• This method’s greatest advantage is operational: selecting a cluster to study is typically easier and more affordable than creating a random or systematic sample. For example, we saw above how using geographic clusters can amount to significant savings on travel.
  • Strangely enough, it is common for studies conducted online to continue to think in terms of regions, even though there is no operational incentive to do so; very much to the contrary, this approach heightens the risk of imprecision due to differences between the regions studied and the rest of population. This practice is the unjustified bequest of techniques that were good for live interviews, but that make no sense for other methods.
  • The chief disadvantage of using cluster sampling is the notable risk that the clusters may not be truly homogeneous among each other. In the above example about Argentine smokers, perhaps one of the provinces is more inclined to smoke because it is more urban, or for cultural reasons, or due to any number of other possible factors.


How does this method stack up against those that we saw before? As with stratified sampling, how well this method works depends on the “relatedness” between variance within the clusters and variance outside the clusters.

This relatedness is expressed with an intracluster correlation coefficient (δ), which is defined as the linear correlation coefficient between all the pairs of values for the variable in the study measured over the cluster units and extended to all of the clusters. Ultimately, this coefficient is a measure of homogeneity within the clusters.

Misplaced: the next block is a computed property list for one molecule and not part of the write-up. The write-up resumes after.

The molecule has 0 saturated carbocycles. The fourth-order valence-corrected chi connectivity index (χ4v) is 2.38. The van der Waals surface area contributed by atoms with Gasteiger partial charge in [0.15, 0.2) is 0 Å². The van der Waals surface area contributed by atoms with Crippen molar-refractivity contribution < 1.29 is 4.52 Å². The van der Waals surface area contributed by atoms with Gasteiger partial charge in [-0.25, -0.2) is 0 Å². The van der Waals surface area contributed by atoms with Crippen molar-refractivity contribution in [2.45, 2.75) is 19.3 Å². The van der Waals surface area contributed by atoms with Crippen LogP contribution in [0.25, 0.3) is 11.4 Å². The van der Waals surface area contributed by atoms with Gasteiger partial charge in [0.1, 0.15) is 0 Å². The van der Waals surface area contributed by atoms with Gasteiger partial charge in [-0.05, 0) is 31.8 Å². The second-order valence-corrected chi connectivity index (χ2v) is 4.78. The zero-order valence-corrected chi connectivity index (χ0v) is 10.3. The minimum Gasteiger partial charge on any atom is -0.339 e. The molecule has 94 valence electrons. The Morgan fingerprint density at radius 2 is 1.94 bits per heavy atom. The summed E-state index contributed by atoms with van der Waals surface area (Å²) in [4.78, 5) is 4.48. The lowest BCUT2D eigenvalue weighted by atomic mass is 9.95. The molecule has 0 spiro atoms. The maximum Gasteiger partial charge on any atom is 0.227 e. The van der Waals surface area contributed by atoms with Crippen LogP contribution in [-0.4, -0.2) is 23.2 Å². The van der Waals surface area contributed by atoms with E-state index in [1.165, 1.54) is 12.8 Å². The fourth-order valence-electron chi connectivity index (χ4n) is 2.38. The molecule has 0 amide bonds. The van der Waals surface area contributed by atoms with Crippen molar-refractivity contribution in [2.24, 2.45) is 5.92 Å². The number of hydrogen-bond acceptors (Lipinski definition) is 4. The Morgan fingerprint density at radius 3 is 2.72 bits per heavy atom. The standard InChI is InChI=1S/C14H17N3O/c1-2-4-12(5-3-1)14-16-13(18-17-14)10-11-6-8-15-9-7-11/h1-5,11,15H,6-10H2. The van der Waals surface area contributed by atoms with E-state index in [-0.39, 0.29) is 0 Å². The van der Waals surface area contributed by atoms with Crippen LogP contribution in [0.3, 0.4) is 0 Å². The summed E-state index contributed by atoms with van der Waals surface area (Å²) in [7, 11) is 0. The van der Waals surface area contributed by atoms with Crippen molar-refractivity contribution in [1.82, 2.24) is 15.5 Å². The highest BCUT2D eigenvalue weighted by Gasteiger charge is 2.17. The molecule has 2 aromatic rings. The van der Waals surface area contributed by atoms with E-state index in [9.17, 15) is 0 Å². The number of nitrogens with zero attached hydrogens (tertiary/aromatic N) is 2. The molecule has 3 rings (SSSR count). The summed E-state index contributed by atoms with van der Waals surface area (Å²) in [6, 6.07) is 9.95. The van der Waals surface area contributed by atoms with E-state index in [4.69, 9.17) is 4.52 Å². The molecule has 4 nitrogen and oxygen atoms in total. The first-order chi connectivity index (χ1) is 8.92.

The lower the intracluster correlation coefficient δ, the greater the effectiveness of the cluster sampling. Bear in mind that the goal is for the clusters to be just as heterogeneous as the whole sample, so that the selection of a given cluster will yield the same information as the random selection of individuals from the entire population.

If we compare simple random sampling with cluster sampling, we can demonstrate that if δ=0, both methods are equivalent. This condition implies that the clusters are just as heterogeneous as the population as a whole. The worst-case scenario would be if δ=+1, and the best-case scenario would be δ=-1/(M-1), where M is the size of the cluster. But normally, δ is always going to be greater than zero, since it’s normal for the units within a cluster to bear a certain resemblance to one another.

Another way to see the impact of this problem is to calculate the sample size necessary for cluster sampling to achieve the same level of precision as simple random sampling. This is expressed as

nc = na (1 + (M-1) δ)

where nc is the sample size in cluster sampling and nais the sample size that we would need for simple random sampling. Therefore, the factor (1+(M-1) δ) is the sample size variation that we would need in order to use clusters. The variation is generally an increase. This fact is known as the design effect.

We hope that this post has helped you better understand this random sampling method. Check out the links below to read the other articles that form this series:


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TABLE OF CONTENTS: Series on sampling

  1. Sampling: What it is and why it works
  2. Random and non-random sampling
  3. Random sampling: Simple random sampling
  4. Random sampling: Stratified sampling
  5. Random sampling: Systematic sampling
  6. Random sampling: Cluster sampling
  7. Non-random sampling: Availability sampling
  8. Non-random sampling: Quota sampling
  9. Non-random sampling: Snowball sampling